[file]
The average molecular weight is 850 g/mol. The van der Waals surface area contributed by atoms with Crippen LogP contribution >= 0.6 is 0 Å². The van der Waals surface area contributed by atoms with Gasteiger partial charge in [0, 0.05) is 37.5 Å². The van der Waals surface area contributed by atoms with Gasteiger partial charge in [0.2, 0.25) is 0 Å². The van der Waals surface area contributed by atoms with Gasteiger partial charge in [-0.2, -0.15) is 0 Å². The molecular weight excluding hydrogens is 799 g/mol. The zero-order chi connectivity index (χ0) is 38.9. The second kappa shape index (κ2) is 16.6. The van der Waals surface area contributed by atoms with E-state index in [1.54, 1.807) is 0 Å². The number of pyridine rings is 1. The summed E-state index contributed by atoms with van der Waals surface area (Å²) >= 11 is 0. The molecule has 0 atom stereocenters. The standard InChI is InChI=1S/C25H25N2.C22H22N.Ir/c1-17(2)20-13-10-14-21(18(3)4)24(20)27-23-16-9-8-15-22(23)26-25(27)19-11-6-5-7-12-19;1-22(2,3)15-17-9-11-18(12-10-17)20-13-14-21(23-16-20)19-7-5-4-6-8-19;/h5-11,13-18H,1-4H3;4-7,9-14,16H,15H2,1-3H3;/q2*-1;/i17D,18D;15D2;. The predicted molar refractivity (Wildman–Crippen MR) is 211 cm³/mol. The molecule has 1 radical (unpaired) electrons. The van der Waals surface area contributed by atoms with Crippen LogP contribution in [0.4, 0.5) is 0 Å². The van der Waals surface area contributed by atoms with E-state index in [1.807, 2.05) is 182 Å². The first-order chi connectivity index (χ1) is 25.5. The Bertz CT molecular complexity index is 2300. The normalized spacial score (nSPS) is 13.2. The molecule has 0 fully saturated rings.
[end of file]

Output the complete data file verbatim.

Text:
The average molecular weight is 850 g/mol. The van der Waals surface area contributed by atoms with Crippen LogP contribution >= 0.6 is 0 Å². The van der Waals surface area contributed by atoms with Gasteiger partial charge in [0, 0.05) is 37.5 Å². The van der Waals surface area contributed by atoms with Gasteiger partial charge in [0.2, 0.25) is 0 Å². The van der Waals surface area contributed by atoms with Gasteiger partial charge in [-0.2, -0.15) is 0 Å². The molecular weight excluding hydrogens is 799 g/mol. The zero-order chi connectivity index (χ0) is 38.9. The second kappa shape index (κ2) is 16.6. The van der Waals surface area contributed by atoms with E-state index in [1.54, 1.807) is 0 Å². The number of pyridine rings is 1. The summed E-state index contributed by atoms with van der Waals surface area (Å²) >= 11 is 0. The molecule has 0 atom stereocenters. The standard InChI is InChI=1S/C25H25N2.C22H22N.Ir/c1-17(2)20-13-10-14-21(18(3)4)24(20)27-23-16-9-8-15-22(23)26-25(27)19-11-6-5-7-12-19;1-22(2,3)15-17-9-11-18(12-10-17)20-13-14-21(23-16-20)19-7-5-4-6-8-19;/h5-11,13-18H,1-4H3;4-7,9-14,16H,15H2,1-3H3;/q2*-1;/i17D,18D;15D2;. The predicted molar refractivity (Wildman–Crippen MR) is 211 cm³/mol. The molecule has 1 radical (unpaired) electrons. The van der Waals surface area contributed by atoms with Crippen LogP contribution in [0.4, 0.5) is 0 Å². The van der Waals surface area contributed by atoms with E-state index in [1.807, 2.05) is 182 Å². The first-order chi connectivity index (χ1) is 25.5. The Bertz CT molecular complexity index is 2300. The normalized spacial score (nSPS) is 13.2. The molecule has 0 fully saturated rings.